THE LAST KING OF SCOTLAND
THE LAST KING OF SCOTLAND (L,
R): Nicholas Garrigan (James
McAvoy) is a Scottish doctor
working in Uganda with Dr. Merrit
(Adam Kotz) and his wife, Sarah (Gillian
When General Idi Amin (Forest
Whitaker) is in a car accident, Nicholas
treats him. Amin, taken with the doctor’s
take-charge attitude, asks him to be
his personal physician. Later, Nicholas
regrets naïvely submitting to the
charm of this charismatic giant of
Nicholas treats Amin’s epileptic
son and has a reckless affair
with the boy’s mother, Kay (Kerry
Washington), who is one of Amin’s
wives. Kay warns Nicholas that
Amin is killing thousands of
people, but the doctor is blinded
by Amin’s flattery. Eventually,
Nicholas is forced to face the truth
about Amin’s regime.
Between 1971 and 1979, it is
believed that Amin killed between
300,000 and 500,000 Ugandans. He
gave himself several titles, including “King of Scotland”: He admired the
way the Scots rebelled against the
British, who had once ruled Uganda.
Amin was ousted in 1979 and died in
exile in Saudi Arabia in 2003.
Forest Whitaker’s stellar embodiment
of the despot chills, convinces
and deserves Oscar consideration. James
McAvoy (Mr. Tumnus, the Faun, in The
Chronicles of Narnia) plays Nicholas
with just the right blend of careless
naïveté and ambition.
The film is based on historical events
described in the novel by Giles Foden.
The screenplay is by Jeremy Brock (Mrs.
Brown). Scottish director Kevin Macdonald
has crafted a masterful tale of
Africa, calling us to pay attention to this
suffering, emerging Third World land.
In 1912, geographer George Kimble
wrote, “The darkest thing about Africa
is our ignorance of it.” The best film I
have seen so far this year in terms of a
strong story, powerful acting and earthy cinematography;
extreme and graphic violence
and torture; crude language.
THE DEPARTED (L, R): Ralph Waldo
Emerson once wrote, “Evermore in this
world is this marvelous balance of
beauty and disgust, magnificence and
rats.” This film is a testament to just
how infested human societies can become
with rats, both large and small,
old and young.
Frank Costello (Jack Nicholson) is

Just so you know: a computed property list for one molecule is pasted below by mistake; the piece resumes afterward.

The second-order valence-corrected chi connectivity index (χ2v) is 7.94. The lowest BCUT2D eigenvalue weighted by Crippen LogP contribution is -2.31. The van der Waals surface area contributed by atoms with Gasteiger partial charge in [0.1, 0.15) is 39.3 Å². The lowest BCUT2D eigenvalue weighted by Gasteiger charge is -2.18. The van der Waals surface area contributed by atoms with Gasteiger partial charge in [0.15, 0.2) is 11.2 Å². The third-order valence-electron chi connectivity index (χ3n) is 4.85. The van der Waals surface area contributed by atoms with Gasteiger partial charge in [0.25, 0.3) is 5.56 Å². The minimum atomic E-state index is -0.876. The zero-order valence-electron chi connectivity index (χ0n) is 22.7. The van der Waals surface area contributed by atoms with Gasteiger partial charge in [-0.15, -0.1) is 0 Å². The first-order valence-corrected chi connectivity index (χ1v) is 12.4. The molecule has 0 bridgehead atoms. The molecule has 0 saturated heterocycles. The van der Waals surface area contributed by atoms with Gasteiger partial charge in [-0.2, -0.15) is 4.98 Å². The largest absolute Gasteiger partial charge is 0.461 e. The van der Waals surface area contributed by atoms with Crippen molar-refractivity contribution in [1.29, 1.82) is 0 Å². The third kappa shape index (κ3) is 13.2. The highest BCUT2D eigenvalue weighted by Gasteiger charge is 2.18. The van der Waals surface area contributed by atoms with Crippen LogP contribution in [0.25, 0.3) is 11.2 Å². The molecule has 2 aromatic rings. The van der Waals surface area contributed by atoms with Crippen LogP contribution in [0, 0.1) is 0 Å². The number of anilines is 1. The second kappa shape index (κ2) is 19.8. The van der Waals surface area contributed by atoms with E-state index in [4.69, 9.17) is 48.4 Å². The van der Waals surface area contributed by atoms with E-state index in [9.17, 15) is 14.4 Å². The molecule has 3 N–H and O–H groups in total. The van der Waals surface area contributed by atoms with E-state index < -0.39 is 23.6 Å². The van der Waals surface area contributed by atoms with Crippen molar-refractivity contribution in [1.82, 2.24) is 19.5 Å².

an Irish-American crime boss in Boston.
He grooms Colin Sullivan (Matt Damon)
to become his man in the Massachusetts
State Police. Billy Costigan
(Leonardo DiCaprio), another young
cadet, is sent to infiltrate Costello’s
mob. Everyone seems to be after
Costello, and trust comes at a very high
price because no one ever knows who
is going to rat you out.
William Monahan’s (Kingdom of
Heaven) script is fast-paced. Between
him and director Martin Scorsese, the
vision of humanity is disgusting, pessimistic
and infested with rodents. Rats
are a gangland metaphor everyone
understands and abhors.
Catholicism is not integrated into
the lives of the Catholic mobsters,
although some go through
the motions. Instead, religion
runs parallel to the Irish gangs so
that God seems very distant as
the characters kill off one another.
And for what?
Scorsese films written by Paul
Schrader (Taxi Driver, Raging Bull,
Bringing Out the Dead) deal with
guilt; this one is concerned with
conscience. I wouldn’t be surprised
if The Departed (of which there are
many in the film) doesn’t gain an
Oscar for Scorsese, at last, and
another nod for DiCaprio, who is brilliant
as the conflicted good cop. Crude
language and brutal violence.
DELIVER US FROM EVIL (not rated):
Filmmaker Amy Berg has created a harrowing,
powerful documentary about Father
Oliver O’Grady, described on the film’s
Web site as “the most notorious
pedophile in the history of the Catholic
Church.” (Berg assures me personally that everything in the film is documented.)
This Irish-born priest ministered in
the Diocese of Stockton, California, for
over 20 years before he was finally